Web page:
Thursday, June 16, 2016

Bertrand Russell and a Universe without God

Many of the so-called "New Atheists" proudly proclaim the virtues of atheism and assert that humanity would be better off if they broke free from the shackles of belief in God.  As philosopher Ed Feser pointed out in a recent piece on his blog, the New Atheists "seem in general more inclined toward delusional happy-talk of the kind indulged in by Richard Dawkins when he opined that a world without religion could be “paradise on earth… a world ruled by enlightened rationality… a much better chance of no more war… less hatred… less waste of time.”1

Feser goes on to argue that "Old Atheists" such as Friedrich Nietzsche were under not such delusions and well understood the consequences should humanity no longer believe in God.

Feser's piece brought to mind the famous unbeliever Bertrand Russell who was very honest about how one should view the world if God does not exist.  Russell wrote:

"Even more purposeless, more void of meaning, is the world, which Science presents for our belief.  Amid such a world, if anywhere, our ideals henceforward must find a home.  That Man is the product of causes which had no prevision of the end they were achieving; his origin, his growth, his hopes and fears, his loves and his beliefs, are but the outcome of accidental collocations of atoms...destined to extinction in the vast death of the solar system, and that the whole temple of Man's achievement must inevitably be buried beneath the debris of a universe in ruins...Only within the scaffolding of these truths, only on the firm foundation of unyielding despair, can the soul's habitation henceforth be safely built."2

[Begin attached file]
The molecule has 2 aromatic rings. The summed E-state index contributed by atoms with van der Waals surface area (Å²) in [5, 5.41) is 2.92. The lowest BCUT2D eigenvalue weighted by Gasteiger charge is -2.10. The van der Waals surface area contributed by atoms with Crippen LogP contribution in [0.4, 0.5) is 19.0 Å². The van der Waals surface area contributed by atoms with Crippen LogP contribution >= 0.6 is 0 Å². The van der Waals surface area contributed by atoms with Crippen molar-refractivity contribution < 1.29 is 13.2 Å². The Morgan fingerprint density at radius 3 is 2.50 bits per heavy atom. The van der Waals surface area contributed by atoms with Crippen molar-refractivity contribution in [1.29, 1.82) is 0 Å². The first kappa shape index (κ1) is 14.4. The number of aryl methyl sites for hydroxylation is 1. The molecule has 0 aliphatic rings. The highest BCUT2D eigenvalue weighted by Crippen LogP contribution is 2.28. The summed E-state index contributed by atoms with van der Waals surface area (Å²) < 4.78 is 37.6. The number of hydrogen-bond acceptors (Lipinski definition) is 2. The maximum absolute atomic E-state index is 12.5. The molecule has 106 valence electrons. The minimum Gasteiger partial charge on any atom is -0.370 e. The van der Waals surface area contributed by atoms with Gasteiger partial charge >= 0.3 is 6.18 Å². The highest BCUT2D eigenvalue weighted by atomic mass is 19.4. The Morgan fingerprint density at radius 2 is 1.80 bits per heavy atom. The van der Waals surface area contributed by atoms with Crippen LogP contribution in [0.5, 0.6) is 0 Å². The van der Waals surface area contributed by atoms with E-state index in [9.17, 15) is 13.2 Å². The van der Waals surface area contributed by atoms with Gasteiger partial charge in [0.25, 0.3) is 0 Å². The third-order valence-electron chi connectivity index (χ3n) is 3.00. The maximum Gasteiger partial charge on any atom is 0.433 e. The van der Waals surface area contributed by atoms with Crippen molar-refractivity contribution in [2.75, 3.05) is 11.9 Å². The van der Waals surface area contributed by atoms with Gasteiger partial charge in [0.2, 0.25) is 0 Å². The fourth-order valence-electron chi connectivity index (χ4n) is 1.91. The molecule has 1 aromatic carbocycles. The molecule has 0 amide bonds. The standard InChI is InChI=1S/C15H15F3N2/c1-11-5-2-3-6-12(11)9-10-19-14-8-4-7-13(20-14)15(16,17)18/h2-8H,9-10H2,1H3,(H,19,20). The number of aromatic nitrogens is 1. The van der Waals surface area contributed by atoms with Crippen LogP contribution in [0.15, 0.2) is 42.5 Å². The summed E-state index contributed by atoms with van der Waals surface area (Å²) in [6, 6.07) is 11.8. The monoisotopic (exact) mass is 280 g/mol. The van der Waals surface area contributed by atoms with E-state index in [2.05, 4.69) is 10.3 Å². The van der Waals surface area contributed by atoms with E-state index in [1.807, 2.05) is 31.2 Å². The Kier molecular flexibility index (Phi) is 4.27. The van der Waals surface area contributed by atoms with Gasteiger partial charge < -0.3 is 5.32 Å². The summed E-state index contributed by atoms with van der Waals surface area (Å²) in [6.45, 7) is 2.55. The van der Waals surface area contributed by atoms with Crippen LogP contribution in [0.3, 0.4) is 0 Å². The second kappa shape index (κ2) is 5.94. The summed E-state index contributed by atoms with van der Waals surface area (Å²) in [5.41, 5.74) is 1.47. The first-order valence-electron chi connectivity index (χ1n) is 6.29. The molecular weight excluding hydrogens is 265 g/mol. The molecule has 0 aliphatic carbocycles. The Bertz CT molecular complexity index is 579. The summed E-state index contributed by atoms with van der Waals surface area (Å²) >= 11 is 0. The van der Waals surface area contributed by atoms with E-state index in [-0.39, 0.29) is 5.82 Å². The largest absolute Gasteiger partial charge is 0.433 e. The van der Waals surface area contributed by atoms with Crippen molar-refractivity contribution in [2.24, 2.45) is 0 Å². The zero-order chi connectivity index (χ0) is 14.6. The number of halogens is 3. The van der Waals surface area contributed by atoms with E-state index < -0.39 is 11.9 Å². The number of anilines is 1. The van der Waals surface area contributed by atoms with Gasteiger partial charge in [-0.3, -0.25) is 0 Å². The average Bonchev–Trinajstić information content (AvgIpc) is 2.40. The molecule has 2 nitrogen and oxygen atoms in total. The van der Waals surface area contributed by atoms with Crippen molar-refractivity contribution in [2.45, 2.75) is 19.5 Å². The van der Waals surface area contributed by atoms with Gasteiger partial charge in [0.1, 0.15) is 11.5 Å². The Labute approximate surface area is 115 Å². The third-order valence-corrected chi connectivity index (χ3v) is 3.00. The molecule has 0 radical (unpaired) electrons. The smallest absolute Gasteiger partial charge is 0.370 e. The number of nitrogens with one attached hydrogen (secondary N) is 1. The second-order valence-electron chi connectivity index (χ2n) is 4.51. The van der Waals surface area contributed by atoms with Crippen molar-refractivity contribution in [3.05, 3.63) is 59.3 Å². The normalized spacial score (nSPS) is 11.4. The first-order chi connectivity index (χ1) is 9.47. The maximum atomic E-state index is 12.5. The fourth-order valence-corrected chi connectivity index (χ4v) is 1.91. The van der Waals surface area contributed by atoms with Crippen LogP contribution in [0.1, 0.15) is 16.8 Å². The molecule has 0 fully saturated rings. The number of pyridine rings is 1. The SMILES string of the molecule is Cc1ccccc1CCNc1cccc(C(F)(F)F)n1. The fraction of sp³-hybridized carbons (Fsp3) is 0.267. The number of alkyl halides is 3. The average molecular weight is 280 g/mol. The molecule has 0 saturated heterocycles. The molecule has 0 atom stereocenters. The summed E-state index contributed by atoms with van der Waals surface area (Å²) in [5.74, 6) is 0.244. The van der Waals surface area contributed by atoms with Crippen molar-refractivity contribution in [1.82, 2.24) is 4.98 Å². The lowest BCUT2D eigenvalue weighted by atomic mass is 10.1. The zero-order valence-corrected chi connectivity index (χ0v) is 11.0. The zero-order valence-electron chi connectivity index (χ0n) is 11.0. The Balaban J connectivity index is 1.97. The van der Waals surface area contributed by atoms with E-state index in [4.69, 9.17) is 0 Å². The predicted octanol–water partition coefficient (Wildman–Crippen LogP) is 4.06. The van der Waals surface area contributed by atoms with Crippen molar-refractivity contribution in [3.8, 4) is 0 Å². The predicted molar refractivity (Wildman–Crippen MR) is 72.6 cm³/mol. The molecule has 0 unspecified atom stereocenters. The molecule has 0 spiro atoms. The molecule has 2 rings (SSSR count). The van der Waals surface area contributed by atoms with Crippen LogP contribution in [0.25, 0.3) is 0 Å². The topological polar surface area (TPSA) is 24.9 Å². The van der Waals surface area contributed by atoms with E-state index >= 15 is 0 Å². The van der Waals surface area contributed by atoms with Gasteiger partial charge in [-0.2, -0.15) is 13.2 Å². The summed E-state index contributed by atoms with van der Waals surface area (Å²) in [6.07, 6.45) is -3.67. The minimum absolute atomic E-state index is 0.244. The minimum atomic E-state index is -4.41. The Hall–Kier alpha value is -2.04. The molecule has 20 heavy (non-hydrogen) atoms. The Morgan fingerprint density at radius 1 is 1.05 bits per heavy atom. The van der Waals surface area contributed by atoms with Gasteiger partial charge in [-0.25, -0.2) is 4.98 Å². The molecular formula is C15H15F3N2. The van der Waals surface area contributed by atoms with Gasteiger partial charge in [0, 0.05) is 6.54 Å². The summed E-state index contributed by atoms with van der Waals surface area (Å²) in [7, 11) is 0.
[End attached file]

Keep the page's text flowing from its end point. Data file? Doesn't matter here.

Nietzsche and Russell understood that if God does not exist, we have no ultimate significance, value, or purpose 3 and they were honest enough to admit it.

Courage and Godspeed,
Chad

Footnotes:
1. Ed Feser, "Adventures in Old Atheism Part I- Nietzsche," June 13, 2016.
2. Bertrand Russell, Mysticism and Logic as quoted by Mary Poplin in Is Reality Secular?, p. 45.
3. For those who want to learn more, please see William Lane Craig's article "The Absurdity of Life Without God" here.

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